THE BLOG
01/21/2016 03:24 pm ET Updated Jan 21, 2017

Bullying and Donald Trump

For several years, there has been a campaign being waged in the United States to discourage bullying. Far too many young people were going to school only to face bullies with little to no recourse, no protection, from school officials. The increased attention to the problem revealed that it wasn't just in schools that the bullying took place; indeed, there was workplace bullying and it was just as painful and just as bad.

A definition of bullying said that "bullying is unwanted, aggressive behavior among school aged children that involves a real or perceived power imbalance." That definition spilled over to the workplace as well. "Unwanted, aggressive behavior" has always been seen in elementary, middle and high schools, in colleges, and in the workplace. But until recently, nobody did much about it. Daniel Briggs was a high school student who didn't fit in and was bullied mercilessly until he finally took his own life. His mother was heartbroken and pleaded that someone do something so that no other child was treated like her son. Another young man. Kennedy Leroy who had Asperger's Syndrome was bullied and ended up taking his life as well. Tyler Clementi, a student at Rutgers, was likewise faced with bullies who threatened to expose him as being gay. He could not take it, and took his own life.

America, it seemed, "got it." Bullying was a bad thing, a dangerous thing. For a while, there were ads flooding television, urging young people not to bully and giving those who were being bullied a support system they had not known before.

And yet now, a GOP presidential candidate is bullying his opponents, or anyone he feels is not being "fair" to him, and the media is silent. Donald Trump has been merciless in his bullying; he has put down women, a disabled reporter, a wartime hero, a protester he didn't want at his rally, illegal immigrants, fellow GOP candidates. In a way that seems to clearly have intimidated many of them. His attacks have been brutal and crude and he has done it with the approval of adoring supporters. There is nothing he says that can make them call him on his offensive behavior, and that, in and of itself, is troubling.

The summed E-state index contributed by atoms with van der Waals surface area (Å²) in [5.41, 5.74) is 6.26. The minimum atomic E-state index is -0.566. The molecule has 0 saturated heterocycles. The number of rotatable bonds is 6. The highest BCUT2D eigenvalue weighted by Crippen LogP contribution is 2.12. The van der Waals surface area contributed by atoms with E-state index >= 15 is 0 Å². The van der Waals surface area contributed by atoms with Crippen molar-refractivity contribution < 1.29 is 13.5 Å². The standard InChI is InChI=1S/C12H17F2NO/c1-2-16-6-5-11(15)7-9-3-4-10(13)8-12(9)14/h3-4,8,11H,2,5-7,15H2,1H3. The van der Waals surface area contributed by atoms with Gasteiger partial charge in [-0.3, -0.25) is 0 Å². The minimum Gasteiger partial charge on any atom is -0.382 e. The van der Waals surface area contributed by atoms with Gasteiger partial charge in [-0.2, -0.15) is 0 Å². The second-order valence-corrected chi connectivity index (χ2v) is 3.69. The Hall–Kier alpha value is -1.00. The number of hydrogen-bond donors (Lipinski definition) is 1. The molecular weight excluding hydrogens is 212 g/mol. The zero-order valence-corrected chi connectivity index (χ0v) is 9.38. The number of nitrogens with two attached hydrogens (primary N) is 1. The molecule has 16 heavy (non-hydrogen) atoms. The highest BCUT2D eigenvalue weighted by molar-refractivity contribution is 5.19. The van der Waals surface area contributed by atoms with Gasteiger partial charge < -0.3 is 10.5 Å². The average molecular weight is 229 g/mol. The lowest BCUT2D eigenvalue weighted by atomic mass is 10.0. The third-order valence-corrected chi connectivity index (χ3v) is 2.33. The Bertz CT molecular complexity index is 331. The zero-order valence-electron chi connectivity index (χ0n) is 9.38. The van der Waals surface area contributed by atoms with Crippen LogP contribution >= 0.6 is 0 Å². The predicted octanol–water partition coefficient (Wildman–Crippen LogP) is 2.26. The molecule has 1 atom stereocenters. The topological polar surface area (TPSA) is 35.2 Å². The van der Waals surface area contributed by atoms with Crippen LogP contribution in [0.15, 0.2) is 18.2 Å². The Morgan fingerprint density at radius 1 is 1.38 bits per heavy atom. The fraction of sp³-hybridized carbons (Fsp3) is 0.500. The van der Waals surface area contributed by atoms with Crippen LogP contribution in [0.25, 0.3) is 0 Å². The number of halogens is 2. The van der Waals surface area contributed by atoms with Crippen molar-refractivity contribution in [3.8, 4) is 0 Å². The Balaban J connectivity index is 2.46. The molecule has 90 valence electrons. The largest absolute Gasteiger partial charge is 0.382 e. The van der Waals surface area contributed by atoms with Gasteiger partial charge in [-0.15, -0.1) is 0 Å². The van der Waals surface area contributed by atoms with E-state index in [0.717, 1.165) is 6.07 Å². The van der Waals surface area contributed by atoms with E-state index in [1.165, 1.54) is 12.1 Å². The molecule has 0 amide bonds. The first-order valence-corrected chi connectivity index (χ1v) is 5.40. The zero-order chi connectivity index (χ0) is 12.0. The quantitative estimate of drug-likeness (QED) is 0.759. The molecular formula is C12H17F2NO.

It is troubling because it says that this country does not disapprove of bullying. This country likes the appearance of "strength," and if that image includes what looks, sounds and feels like bullying, the "silent majority" doesn't care one iota. It seems that by extension those people see nothing wrong with bullying at all. In a "survival of the fittest" world, only the strong survive, and the underlying sentiment seems to be that if one cannot take the heat, one should just get off the pot, or, in the case of Trump and the GOP presidential contest, get out of the race.

What accounts for this lack of the courage to call Donald Trump out, to hold him accountable for his despicable words and lack of respect for so many people? He is touted as being "anti-establishment," with an unwillingness to be "politically correct." Since when is treating people in a humane way politically incorrect? Trump says he only attacks when someone attacks him, and the notion of "defending oneself" is an American value, for sure, but absolutely nobody in this GOP race has attacked as Trump has, being rude, crude, and, frankly, childish in the way he has struck back. He comes off as racist and sexist and ignorant of the Bible, but if someone mentions those shortcomings, he goes on a Twitter tirade and it is amazing how his bullying of others goes unchallenged.

Tavis Smiley called the media out last week for not challenging Trump on some of the things he says and does. He called Trump a "religious and racial arsonist" and said that the media had been remiss in letting Trump get away with his outrageous and crude statements.

In so doing, the media has not been too much unlike school teachers and administrators who have known bullying was going on in their respective institutions, yet said and did nothing to nothing.

What this entire scenario begs, though, is an examination of American values when it comes to bullying. Is bullying really an admired trait? Is it equated with being "strong," and "masculine?" (though women bully as well.) Is America an advocate for bullying, though it dare not admit it? And how can any teacher or administrator, on any school level, admonish kids for being bullies when they see an American public figure bullying others with abandon, with nobody reining him in and with scores of people cheering him on?

Now that Trump has added Sarah Palin to his ticket, I suppose the bullying will get even more severe, and it seems highly unlikely that the media, or evangelicals, or Conservatives in general, will say anything at all. That cannot bode well for our country, and it cannot bode well for young people at school and work who deal with bullies every single day.

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If you -- or someone you know -- need help, please call 1-800-273-8255 for the National Suicide Prevention Lifeline. If you are outside of the U.S., please visit the International Association for Suicide Prevention for a database of international resources.